Over half of Canadians surveyed do not think about how their online activities affect their online reputations

Everything a person does online, from responding to emails and texts, uploading photos, making purchases or clicking the "like" and retweet buttons on favorite web pages contributes to their online reputation. However, new global research commissioned by Microsoft surveyed 5,000 respondents from Canada, U.S., Spain, Germany and Ireland suggests adults and children may want to be more mindful of how their digital activities impact their online reputations. In Canada, 57 percent of adults and 55 percent of children aged 8-17 years old surveyed do not think about the long-term impact of their online activities on their personal reputation, and only 37 percent of adults and 41 per cent of children think about the long-term impact of their online activities on the reputations of others.

"Protecting what you share online is very important. Online information can affect your friendships, promotions and job offers. It shapes how people see you," said John Weigelt, National Technology Officer, Microsoft Canada. "Without protection, your personal data can also be used against you in online fraud or by unwanted marketers. Canadians need to protect themselves and help children get into the right habits as well."

The results showed that children could use more help managing their online reputations from their parents. Only one-third (34%) of parents surveyed help their children manage their online reputations. Children 8-14 years old are more than twice as likely to receive parental help as children 15-17 years old (66% vs. 25%). Among children who posted information online at a social networking site, children 15-17 years old were more likely to experience a negative consequence to their online reputation compared to children 8-14 years old (62% vs. 50%).

The survey also showed that uploading photos in general is not viewed as a major contributor to online profiles. While only 6 percent of adults and 9 percent of children responded that it was a major contributor, photos are considered one of the biggest influences on online reputations.

To help Canadians put their best digital foot forward, Microsoft Canada offers the following tips to help cultivate and maintain a positive online reputation:

Think before you share.

Think about what you are posting (particularly photos and videos), who you are sharing the information with, and how it will impact your reputation. Talk with friends and family about what you do and do not want shared about you and ask them to remove anything you don't want disclosed.

11 percent of Canadian adults have been negatively impacted by the online activities of friends or family. Of those, 13 percent believed it led to being fired from a job, 8 percent being refused health care, 6 percent believed it resulted in being turned down for a job they were applying for, and 11 percent being turned down for a mortgage.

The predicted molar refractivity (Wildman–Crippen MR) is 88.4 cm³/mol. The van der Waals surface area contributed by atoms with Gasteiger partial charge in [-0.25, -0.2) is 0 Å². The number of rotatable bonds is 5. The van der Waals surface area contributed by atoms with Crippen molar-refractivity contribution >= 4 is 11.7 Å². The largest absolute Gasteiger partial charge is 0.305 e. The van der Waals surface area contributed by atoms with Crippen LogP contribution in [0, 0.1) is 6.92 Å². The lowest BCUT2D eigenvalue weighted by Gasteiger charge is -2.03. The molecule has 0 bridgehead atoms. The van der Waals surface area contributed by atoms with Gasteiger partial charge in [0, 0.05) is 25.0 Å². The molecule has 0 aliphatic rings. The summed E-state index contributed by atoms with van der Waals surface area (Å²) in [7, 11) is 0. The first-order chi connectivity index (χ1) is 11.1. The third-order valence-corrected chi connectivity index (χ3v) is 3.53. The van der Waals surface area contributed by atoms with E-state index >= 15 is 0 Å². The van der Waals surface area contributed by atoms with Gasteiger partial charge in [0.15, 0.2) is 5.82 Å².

Stay vigilant and conduct your own "reputation report" from time to time.

Search all variations of your name in Bing and other popular search engines, and evaluate if the results reflect the reputation you'd like to share with current or future employers, colleagues, friends and family members. Research found that 39 percent of Canadian adults rarely or never do this.

Consider separating your professional and personal profiles.

When job hunting, applying to a school or looking for new insurance or a loan, remember that your overall online profile can be a determining factor for hiring managers and application reviewers. Be sure to use different email addresses, screen names, referring blogs and websites for each profile, and avoid cross-referencing personal sites.

56 percent of Canadian adults think about taking steps to keep their work and personal profiles private; however, 15 percent of Canadian adults have shared information online that was intended to remain private. Most commonly shared are details about one's personal life (61%) and personal photos (35%).

Adjust your privacy settings.

In Internet Explorer 9 or other Web browsers, and on social networking sites, personal blogs and other places where you maintain personal data, use privacy settings to help you manage who can see your information, search for you on online networking sites, and how you can block unwanted access.

According to our research, 34 per cent of Canadian adults do not use privacy settings on social networking sites.

Be a good digital citizen.

The web has a long memory. Always conduct yourself in a civil manner, showing respect for those with whom you engage.

Microsoft offers guidance on how to be a better digital citizen in our Digital Citizenship in Action Toolkit.

For further details on this survey, Microsoft's commitment to privacy and the company's involvement in Data Privacy Day, please visit: www.microsoft.com/privacy/dpd

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